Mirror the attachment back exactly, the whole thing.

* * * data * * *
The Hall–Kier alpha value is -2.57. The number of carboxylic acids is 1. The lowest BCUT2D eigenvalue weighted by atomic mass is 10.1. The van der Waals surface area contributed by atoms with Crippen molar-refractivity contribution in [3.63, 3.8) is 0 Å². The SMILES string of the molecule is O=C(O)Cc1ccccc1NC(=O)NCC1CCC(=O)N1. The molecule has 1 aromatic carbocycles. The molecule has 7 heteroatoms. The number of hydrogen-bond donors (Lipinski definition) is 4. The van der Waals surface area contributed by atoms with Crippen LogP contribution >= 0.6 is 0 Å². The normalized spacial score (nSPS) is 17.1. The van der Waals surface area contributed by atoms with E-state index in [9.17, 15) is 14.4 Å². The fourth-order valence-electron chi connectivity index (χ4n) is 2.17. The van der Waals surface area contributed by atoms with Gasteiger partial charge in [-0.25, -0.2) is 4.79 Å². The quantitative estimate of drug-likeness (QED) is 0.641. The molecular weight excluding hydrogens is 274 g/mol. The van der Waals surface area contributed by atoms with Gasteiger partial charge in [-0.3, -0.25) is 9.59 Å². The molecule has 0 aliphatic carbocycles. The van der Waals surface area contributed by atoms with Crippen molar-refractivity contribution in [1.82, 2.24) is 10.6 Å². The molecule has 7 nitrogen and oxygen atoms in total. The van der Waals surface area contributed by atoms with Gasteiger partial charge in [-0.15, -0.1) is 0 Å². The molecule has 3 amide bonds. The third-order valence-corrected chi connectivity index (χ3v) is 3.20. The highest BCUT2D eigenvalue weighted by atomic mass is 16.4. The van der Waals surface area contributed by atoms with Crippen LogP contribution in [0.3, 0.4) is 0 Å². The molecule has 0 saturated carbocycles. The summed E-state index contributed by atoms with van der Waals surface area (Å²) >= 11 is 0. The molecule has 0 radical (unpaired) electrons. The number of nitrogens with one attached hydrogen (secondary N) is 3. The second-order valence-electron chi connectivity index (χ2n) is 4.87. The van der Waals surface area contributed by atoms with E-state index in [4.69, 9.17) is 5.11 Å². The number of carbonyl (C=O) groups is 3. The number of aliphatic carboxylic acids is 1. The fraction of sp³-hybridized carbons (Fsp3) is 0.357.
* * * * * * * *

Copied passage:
The Hall–Kier alpha value is -2.57. The number of carboxylic acids is 1. The lowest BCUT2D eigenvalue weighted by atomic mass is 10.1. The van der Waals surface area contributed by atoms with Crippen molar-refractivity contribution in [3.63, 3.8) is 0 Å². The SMILES string of the molecule is O=C(O)Cc1ccccc1NC(=O)NCC1CCC(=O)N1. The molecule has 1 aromatic carbocycles. The molecule has 7 heteroatoms. The number of hydrogen-bond donors (Lipinski definition) is 4. The van der Waals surface area contributed by atoms with Crippen LogP contribution >= 0.6 is 0 Å². The normalized spacial score (nSPS) is 17.1. The van der Waals surface area contributed by atoms with E-state index in [9.17, 15) is 14.4 Å². The fourth-order valence-electron chi connectivity index (χ4n) is 2.17. The van der Waals surface area contributed by atoms with Gasteiger partial charge in [-0.25, -0.2) is 4.79 Å². The quantitative estimate of drug-likeness (QED) is 0.641. The molecular weight excluding hydrogens is 274 g/mol. The van der Waals surface area contributed by atoms with Gasteiger partial charge in [-0.3, -0.25) is 9.59 Å². The molecule has 0 aliphatic carbocycles. The van der Waals surface area contributed by atoms with Crippen molar-refractivity contribution in [1.82, 2.24) is 10.6 Å². The molecule has 7 nitrogen and oxygen atoms in total. The van der Waals surface area contributed by atoms with Gasteiger partial charge in [-0.15, -0.1) is 0 Å². The molecule has 3 amide bonds. The third-order valence-corrected chi connectivity index (χ3v) is 3.20. The highest BCUT2D eigenvalue weighted by atomic mass is 16.4. The van der Waals surface area contributed by atoms with Crippen LogP contribution in [0.3, 0.4) is 0 Å². The molecule has 0 saturated carbocycles. The summed E-state index contributed by atoms with van der Waals surface area (Å²) >= 11 is 0. The molecule has 0 radical (unpaired) electrons. The number of nitrogens with one attached hydrogen (secondary N) is 3. The second-order valence-electron chi connectivity index (χ2n) is 4.87. The van der Waals surface area contributed by atoms with E-state index in [4.69, 9.17) is 5.11 Å². The number of carbonyl (C=O) groups is 3. The number of aliphatic carboxylic acids is 1. The fraction of sp³-hybridized carbons (Fsp3) is 0.357.